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Public Safety and Private Utility…a Unique Partnership

Written by Mark Pallans

Joint public safety and private sector communication systems are almost unheard of except during times of disaster, when mutual aid and coordination is required. NVEnergy, the parent company of the Nevada Power Co. and Sierra Pacific Power, was one of the winners of the first UTC (Utilities Telecom Council) APEX awards, which recognizes a utility’s public service through the use of telecommunications.

How this recognition came to pass is a lesson in partnership between private industry and public safety organizations. The joint operation of the Nevada Shared Radio System is a study of cooperation and cost benefits between Nevada’s two primary electric utility companies, the Nevada Department of Transportation, the Nevada Department of Public Safety, Washoe County and a host of local, state, federal and tribal organizations.

Nevada Power is the primary provider of electricity for the southern portion of Nevada, including Las Vegas. Sierra Pacific Power provides electricity for most of northern Nevada and the Lake Tahoe area. These companies have a long history as users of radio communications as a tool for operations and maintenance, as well as for life-safety purposes.

The required coverage of a utility radio system is relatively unique. Unlike most local government and public safety systems, the utility company requires coverage along its rights-of-way rather than coverage through the population centers of the community. In the case of Sierra Pacific, this includes many rural and desolate areas of the state of Nevada, where power transmission lines run, as well as along many of the primary state highways.

The Department of Transportation of the state of Nevada operates a statewide radio system, which was initially used for coverage of all state-managed roadways. In the mid-1990s, both the power companies and the DOT agreed that a joint venture into a common radio system would best serve all the interests of the participants. The power companies would concentrate on remote coverage sites, and the DOT would concentrate on roadway coverage.

As the system matured into the 21st century, the site uses blended, and both parties have been working together on site development, operation and maintenance. The overall combined radio system is now called the Nevada Shared Radio System (NSRS).

The DOT, through an inter-local agreement, joined with Washoe County in 1999 as a member of the Washoe County Regional Communications Systems (WCRCS). This inter-local agreement had provisions for all users to share in the use of the statewide DOT system and the WCRCS radio system, which covered the Reno, Sparks and Lake Tahoe areas with a high level of performance.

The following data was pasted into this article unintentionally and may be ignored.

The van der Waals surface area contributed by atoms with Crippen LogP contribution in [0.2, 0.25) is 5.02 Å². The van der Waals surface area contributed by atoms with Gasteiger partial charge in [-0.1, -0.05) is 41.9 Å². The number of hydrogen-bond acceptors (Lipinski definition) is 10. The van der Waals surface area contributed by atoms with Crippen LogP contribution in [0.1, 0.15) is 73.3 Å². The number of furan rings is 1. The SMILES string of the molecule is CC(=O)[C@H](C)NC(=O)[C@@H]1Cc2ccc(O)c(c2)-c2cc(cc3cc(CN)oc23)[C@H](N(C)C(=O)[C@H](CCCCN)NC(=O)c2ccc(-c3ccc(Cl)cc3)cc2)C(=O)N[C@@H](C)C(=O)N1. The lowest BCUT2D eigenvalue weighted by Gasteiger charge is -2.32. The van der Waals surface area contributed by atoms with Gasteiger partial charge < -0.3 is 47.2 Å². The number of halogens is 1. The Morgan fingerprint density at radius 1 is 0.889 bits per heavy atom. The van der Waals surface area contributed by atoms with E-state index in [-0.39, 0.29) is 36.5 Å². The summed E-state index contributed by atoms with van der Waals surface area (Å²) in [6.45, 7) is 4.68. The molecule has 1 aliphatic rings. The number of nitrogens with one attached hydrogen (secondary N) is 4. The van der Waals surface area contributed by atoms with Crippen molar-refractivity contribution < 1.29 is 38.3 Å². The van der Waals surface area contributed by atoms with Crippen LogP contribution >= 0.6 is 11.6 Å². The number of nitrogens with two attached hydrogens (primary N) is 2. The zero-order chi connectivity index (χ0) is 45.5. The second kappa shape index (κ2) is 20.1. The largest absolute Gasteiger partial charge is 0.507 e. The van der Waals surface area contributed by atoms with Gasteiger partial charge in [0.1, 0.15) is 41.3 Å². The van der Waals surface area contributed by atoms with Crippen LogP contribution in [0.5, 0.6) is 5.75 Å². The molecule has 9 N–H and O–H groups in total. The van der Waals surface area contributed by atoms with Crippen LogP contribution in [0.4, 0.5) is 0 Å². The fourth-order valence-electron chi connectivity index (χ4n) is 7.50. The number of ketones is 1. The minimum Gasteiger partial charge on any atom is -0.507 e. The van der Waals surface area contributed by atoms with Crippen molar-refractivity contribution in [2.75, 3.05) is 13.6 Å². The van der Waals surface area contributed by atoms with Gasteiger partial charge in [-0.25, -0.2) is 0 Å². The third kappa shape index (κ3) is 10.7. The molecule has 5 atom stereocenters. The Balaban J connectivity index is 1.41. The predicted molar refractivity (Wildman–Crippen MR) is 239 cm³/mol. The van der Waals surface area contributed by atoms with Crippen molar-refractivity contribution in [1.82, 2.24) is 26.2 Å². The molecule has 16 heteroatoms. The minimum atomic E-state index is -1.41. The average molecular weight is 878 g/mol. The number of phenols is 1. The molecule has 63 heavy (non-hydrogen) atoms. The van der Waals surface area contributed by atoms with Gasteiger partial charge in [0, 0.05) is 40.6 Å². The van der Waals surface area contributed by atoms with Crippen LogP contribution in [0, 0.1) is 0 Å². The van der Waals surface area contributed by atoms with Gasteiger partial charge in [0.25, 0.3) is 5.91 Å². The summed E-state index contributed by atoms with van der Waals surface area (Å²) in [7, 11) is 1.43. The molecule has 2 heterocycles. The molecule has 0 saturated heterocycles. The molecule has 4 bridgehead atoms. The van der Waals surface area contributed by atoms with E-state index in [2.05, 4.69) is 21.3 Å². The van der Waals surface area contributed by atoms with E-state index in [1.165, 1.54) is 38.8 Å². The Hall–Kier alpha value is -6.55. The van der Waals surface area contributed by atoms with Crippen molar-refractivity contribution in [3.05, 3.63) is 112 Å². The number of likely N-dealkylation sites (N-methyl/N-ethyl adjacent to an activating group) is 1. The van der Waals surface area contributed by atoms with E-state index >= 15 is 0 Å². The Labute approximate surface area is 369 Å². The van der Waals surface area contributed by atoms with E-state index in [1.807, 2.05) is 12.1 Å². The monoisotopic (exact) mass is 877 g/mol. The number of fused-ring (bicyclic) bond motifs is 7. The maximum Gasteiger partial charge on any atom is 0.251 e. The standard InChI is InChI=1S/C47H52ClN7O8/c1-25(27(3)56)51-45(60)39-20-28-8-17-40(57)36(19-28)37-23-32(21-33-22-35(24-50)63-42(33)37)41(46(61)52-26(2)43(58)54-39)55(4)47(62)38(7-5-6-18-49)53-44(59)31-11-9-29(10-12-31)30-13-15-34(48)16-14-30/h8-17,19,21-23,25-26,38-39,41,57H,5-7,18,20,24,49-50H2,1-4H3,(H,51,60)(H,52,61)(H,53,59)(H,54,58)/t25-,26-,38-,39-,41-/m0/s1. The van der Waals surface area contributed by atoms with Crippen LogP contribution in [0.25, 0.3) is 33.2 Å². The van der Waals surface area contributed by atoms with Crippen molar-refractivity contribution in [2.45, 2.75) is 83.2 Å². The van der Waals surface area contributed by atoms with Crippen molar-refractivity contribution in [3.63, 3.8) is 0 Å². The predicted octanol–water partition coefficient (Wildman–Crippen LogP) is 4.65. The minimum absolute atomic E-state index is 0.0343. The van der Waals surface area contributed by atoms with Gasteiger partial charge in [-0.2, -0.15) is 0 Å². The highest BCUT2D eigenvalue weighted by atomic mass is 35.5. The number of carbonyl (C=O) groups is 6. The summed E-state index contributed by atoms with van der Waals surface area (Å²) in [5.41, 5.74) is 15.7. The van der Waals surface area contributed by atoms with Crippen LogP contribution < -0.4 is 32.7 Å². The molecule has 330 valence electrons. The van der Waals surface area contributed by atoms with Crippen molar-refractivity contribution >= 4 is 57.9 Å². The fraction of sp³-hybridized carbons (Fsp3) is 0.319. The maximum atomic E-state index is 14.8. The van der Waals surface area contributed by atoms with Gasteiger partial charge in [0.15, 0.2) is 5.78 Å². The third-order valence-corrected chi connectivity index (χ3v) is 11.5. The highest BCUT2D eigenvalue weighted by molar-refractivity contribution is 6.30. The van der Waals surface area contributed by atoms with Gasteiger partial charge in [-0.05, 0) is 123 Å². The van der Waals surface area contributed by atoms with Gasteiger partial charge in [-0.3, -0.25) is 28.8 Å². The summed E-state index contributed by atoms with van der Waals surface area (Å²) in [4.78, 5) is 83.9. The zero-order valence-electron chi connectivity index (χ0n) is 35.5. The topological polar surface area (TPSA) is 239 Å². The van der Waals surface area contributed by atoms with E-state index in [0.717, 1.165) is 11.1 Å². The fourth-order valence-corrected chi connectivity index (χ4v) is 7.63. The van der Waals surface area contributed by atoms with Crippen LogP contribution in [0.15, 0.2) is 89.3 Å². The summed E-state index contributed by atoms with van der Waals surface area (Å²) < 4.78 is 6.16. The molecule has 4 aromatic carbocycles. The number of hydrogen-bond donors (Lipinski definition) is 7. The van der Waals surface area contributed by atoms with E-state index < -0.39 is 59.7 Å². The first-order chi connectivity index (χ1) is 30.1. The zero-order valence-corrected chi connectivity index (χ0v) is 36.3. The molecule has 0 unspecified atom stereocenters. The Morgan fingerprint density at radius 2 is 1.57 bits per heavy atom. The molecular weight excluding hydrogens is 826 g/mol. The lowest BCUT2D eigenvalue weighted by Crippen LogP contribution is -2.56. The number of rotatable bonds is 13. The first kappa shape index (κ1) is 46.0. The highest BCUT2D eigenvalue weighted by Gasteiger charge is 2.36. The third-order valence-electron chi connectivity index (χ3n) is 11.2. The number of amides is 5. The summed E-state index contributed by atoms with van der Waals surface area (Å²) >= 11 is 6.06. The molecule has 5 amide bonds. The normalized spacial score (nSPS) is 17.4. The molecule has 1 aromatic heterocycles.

The change of this radio system into a statewide public safety radio system began in 2001. The University of Nevada in Reno became a user of the WCRCS and the University of Nevada in Las Vegas joined the NSRS through NDOT. The police departments of these educational institutions are the primary users of the radio system. The connectivity of the radio system allows both campuses to have common talk-groups and the ability to talk across the state.

The Nevada Highway Patrol patrols the entire state. Its legacy VHF radio system was outdated and needed upgrades and additional sites in order to keep up with the growth of the state. Through a series of issues related to spectrum availability, coverage requirements and the booming growth of the state, the most expedient and cost-effective method for the Nevada Department of Public Safety to improve its radio coverage was to join the NSRS.

In 2003, the Nevada Highway Patrol became a statewide user of the NSRS. The radio system gave them the statewide mobile coverage they required, as well as a means of interoperability with the other primary public safety users of Nevada. The NSRS radio sites cover all of the primary highways in the state.

The system is an 800 MHz EDACS system utilizing more than 90 sites. The number of channels at each site varies from one to 15. The channel quantities at each site are still being adjusted for best match of the loading in various parts of the state. The system has five “controllers” (IMCs), which are all tied to an EDACS “Stargate.” The Stargate allows all of the five systems to work seamlessly as one statewide system. Any user can have statewide coverage based upon his needs.

The partnership created by the NSRS has enhanced communications for all participants. Individually, each user would have to expend significantly more capital funding to achieve its necessary performance levels if not a member of the partnership.